Incarceration, Asset Forfeiture, Arrests, Informants, Police Raids, Search and Seizure

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Severed head latest in drug war

Location: 
Mexico
Publication/Source: 
TVNZ (New Zealand)
URL: 
http://tvnz.co.nz/view/page/411366/1119940

Officers don’t have a problem with medical marijuana

Location: 
MN
United States
Publication/Source: 
Winona Daily News (MN)
URL: 
http://www.winonadailynews.com/articles/2007/05/12/opinion/letters/let1.txt

Ahead of Monday Budget Release, Advocates Urge Gov. to Increase Drug Treatment Funding

For Immediate Release: May 10, 2007 Contact: Margaret Dooley, tel: (858) 336-3685 or Dave Fratello, tel: (310) 394-2952 Ahead of Monday Budget Release, Advocates Urge Gov. to Increase Drug Treatment Funding In Time of Prison Crisis, Proponents Point to Prop. 36 as Solution Program Needs $228.6 Million to Provide Adequate Services and Increase Taxpayer Savings, Says State-Commissioned UCLA Report SACRAMENTO, May 10 – On Monday (May 14), Gov. Arnold Schwarzenegger will release his revised budget proposal for Proposition 36, California’s voter-enacted, treatment-instead-of-incarceration program. Advocates are calling on the governor to heed the advice of a recent state-funded report by increasing funding for the program to $228.6 million. Margaret Dooley, Prop. 36 coordinator for the Drug Policy Alliance, said, “Even before UCLA recommended $230 million as the minimum annual funding level, there was consensus among doctors, treatment providers and advocates, and county governments that Prop. 36 needs more funding, not less. Only a substantial funding increase can provide adequate treatment and continue to expand this program’s documented cost savings. We hope the governor’s May revise will reflect this broad consensus.” The Governor’s January budget proposed slashing Prop. 36 funding from $145 million to $120 million, while diverting half of those funds into an “Offender Treatment Program” (OTP) requiring a 1-9 county match. At legislative budget hearings, treatment providers and local governments have vocally expressed their displeasure. The Legislative Analyst’s Office (LAO) noted in February that a reduction in Prop. 36 funding would increase prison costs. The LAO also pointed to some prospective legal concerns regarding the shifting of funds from the Prop. 36 trust fund into OTP. Several major California newspapers also have criticized the Governor’s plan. The Los Angeles Times editorial page said: “The UCLA study flagged [shortcomings] in Proposition 36, most of which point to a need for longer, more intensive treatment. That means more funding, not less.” The Orange County Register and San Diego’s North County Times also weighed in against the governor’s plan and in support of cost-effective, community-based treatment. Dave Fratello, co-author of Prop. 36, said, “The state budget may be tight, but California can’t afford to reduce its commitment to Prop. 36. UCLA has shown again and again that Prop. 36 generates huge cost savings, improves thousands of lives each year and has significantly reduces the burden on our prisons. We can show now with data that drug addiction is most expensive when it is not treated.” Nearly six years into Prop. 36, the number of people incarcerated for drug possession has fallen by 32 percent (5,000 people). By diverting so many into treatment, Prop. 36 rendered unnecessary the construction of a new men’s prison (saving an addition $500 million) and also resulted in the shuttering of a women’s prison, bringing total savings to $1.7 billion. UCLA Finds Big Savings, Recommends Big Funding Increase Prior UCLA analyses of Prop. 36, required under law, established that every $1 invested results in $2.50 of savings to state and local government coffers, with most of those savings accrued by the state. UCLA researchers used a stringent, rigorous “taxpayers’ perspective” model only considered these direct savings. UCLA’s most recent analysis, released last month, found that the program requires at least $228.6 million to provide minimal, adequate treatment and to help generate even greater cost savings. The researchers found that average stays in treatment are shorter in Prop. 36 than in similar systems because the program is under-funded. Also, many people receive incorrect, less expensive treatment placements and have little probation supervision during their stays. UCLA researchers arrived at their recommended funding level by analyzing the costs of a series of improvements, including: More appropriate treatment placement (e.g., residential placement for those severely addicted, $18.9 million); Providing a “minimum dose,” or 90 days, of treatment ($31.3 million); Expanding access to narcotic replacement therapies, such as methadone and buprenorphine ($3.7 million); and Enhancing probation supervision ($25 million). # # #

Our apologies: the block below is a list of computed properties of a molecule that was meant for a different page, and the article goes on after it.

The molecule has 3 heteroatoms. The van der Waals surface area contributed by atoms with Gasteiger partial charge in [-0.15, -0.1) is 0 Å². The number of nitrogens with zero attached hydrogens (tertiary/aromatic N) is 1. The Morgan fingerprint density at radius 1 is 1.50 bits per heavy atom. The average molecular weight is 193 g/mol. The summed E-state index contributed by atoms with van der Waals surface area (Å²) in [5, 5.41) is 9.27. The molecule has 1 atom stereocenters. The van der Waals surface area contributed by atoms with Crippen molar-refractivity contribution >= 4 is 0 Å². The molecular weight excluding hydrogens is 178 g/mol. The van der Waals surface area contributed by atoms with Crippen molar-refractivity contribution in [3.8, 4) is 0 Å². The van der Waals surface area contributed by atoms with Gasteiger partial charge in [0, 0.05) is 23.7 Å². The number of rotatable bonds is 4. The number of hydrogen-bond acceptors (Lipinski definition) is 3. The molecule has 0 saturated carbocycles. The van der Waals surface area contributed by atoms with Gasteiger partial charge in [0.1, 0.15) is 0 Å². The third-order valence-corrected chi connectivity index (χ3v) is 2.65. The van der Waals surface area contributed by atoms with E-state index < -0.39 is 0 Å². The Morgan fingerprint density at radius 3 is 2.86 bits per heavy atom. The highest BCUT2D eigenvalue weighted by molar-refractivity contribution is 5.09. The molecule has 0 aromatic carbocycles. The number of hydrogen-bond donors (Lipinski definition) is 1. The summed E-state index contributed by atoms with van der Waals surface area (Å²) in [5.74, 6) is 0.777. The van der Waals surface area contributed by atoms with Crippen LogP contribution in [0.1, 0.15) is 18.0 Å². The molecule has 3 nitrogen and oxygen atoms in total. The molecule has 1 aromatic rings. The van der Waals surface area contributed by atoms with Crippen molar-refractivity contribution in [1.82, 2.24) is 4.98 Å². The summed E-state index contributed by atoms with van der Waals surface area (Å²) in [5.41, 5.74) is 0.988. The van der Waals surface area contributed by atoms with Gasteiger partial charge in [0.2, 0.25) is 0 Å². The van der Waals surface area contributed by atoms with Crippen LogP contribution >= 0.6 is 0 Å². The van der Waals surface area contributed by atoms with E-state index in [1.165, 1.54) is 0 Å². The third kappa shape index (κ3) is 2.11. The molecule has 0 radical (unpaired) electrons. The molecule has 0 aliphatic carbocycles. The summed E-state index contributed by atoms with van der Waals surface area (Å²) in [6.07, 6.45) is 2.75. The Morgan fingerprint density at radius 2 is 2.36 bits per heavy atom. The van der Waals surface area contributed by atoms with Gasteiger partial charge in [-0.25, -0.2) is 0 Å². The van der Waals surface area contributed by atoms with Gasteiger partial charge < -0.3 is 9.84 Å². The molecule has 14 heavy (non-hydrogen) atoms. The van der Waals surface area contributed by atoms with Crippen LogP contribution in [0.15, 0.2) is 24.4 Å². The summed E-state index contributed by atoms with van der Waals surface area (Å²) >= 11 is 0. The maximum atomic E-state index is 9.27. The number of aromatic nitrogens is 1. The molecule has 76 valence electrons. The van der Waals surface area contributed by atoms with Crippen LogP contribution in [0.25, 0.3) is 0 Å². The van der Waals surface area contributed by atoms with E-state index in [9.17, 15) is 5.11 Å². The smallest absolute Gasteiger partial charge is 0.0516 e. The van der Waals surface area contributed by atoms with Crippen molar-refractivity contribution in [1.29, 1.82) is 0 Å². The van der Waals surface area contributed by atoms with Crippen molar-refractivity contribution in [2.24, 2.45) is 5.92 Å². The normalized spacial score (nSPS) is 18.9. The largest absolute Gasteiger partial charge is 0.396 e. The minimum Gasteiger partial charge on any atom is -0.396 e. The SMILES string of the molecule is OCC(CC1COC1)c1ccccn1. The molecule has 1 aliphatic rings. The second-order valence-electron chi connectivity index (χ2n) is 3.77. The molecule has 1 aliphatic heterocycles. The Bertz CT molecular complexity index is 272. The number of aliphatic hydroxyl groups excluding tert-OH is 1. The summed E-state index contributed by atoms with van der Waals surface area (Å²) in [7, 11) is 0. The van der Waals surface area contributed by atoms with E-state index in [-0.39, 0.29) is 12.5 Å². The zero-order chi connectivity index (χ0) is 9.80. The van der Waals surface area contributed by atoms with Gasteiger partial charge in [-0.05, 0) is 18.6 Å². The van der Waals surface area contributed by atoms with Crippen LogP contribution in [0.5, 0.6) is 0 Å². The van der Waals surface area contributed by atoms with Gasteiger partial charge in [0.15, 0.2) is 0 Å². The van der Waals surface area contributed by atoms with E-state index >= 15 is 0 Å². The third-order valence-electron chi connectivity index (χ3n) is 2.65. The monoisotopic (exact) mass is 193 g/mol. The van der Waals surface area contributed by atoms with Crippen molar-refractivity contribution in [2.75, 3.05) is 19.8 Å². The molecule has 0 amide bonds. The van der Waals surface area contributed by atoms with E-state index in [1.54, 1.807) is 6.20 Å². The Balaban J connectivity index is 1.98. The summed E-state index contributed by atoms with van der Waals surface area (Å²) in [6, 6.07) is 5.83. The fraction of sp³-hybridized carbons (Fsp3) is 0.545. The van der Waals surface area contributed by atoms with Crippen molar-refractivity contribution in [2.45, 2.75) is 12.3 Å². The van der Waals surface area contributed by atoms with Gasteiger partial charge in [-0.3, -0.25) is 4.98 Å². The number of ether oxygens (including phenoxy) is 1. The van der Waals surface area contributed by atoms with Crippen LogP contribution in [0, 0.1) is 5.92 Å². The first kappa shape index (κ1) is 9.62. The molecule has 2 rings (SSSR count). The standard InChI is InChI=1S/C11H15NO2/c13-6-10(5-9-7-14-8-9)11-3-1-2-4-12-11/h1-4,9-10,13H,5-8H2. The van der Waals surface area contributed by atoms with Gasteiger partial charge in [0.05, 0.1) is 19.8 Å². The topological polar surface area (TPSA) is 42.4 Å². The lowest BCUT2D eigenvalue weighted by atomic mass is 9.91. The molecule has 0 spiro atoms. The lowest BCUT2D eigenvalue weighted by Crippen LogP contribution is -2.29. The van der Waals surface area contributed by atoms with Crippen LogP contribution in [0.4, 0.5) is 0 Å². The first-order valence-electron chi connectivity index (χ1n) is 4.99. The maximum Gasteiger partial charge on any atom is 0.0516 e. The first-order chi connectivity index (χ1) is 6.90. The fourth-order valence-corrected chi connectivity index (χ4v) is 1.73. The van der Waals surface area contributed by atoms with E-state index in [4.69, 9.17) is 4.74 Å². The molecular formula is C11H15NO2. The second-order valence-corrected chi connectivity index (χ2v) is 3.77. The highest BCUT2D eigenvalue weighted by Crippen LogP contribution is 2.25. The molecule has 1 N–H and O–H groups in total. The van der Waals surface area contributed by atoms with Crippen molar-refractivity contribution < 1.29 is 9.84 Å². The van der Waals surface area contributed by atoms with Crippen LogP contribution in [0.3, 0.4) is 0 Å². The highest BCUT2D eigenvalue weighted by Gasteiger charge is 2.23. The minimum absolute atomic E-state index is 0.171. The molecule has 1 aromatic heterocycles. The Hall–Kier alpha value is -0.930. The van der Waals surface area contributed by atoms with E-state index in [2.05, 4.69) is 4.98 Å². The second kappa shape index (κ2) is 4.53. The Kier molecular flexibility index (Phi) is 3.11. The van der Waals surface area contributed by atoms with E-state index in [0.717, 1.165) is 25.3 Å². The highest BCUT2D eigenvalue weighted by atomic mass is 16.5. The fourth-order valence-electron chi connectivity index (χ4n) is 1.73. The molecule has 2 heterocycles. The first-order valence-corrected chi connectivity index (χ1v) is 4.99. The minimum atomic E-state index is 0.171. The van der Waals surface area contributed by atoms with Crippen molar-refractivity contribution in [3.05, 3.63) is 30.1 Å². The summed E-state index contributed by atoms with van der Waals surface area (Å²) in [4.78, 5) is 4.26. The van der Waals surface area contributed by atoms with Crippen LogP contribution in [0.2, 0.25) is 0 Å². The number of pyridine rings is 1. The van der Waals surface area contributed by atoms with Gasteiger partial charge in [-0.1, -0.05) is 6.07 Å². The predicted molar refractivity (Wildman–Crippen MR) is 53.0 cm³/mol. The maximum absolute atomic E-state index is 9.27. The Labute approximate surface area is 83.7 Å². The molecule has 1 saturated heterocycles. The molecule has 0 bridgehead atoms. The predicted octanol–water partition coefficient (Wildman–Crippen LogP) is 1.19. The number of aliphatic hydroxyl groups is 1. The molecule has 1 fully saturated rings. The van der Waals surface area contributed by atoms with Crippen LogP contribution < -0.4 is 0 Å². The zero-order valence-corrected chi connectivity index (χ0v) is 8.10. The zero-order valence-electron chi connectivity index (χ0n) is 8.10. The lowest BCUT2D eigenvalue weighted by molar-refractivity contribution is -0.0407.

Location: 
Sacramento, CA
United States

Free Minds Book Club and Writing Workshop presents "Hear Us Out"

Hear Us Out will feature the writings of 16 and 17-year olds who have been charged and incarcerated as adults in the DC Jail. Poems will be read by Free Minds members who have been released and are now living and working in the DC community. Come celebrate their successes at this free community event! Though I am behind these bars I'll start my life anew Despite these walls around me My sun will still shine through -by Leon, age 17, "Sunshine" You are invited to bring a new or used paperback book for the DC Jail's new lending library. Invite your friends. Light refreshments will be served. Free Minds Book Club & Writing Workshop is a 501©3 nonprofit organization whose mission is to introduce young inmates to the transformative power of books and creative writing. By mentoring them and connecting them to supportive services throughout their incarceration into reentry, Free Minds inspires these youth to see their potential and achieve new educational and career goals. Since 2002, Free Minds has served nearly 200 youth. For more information, see http://www.freemindsbookclub.org/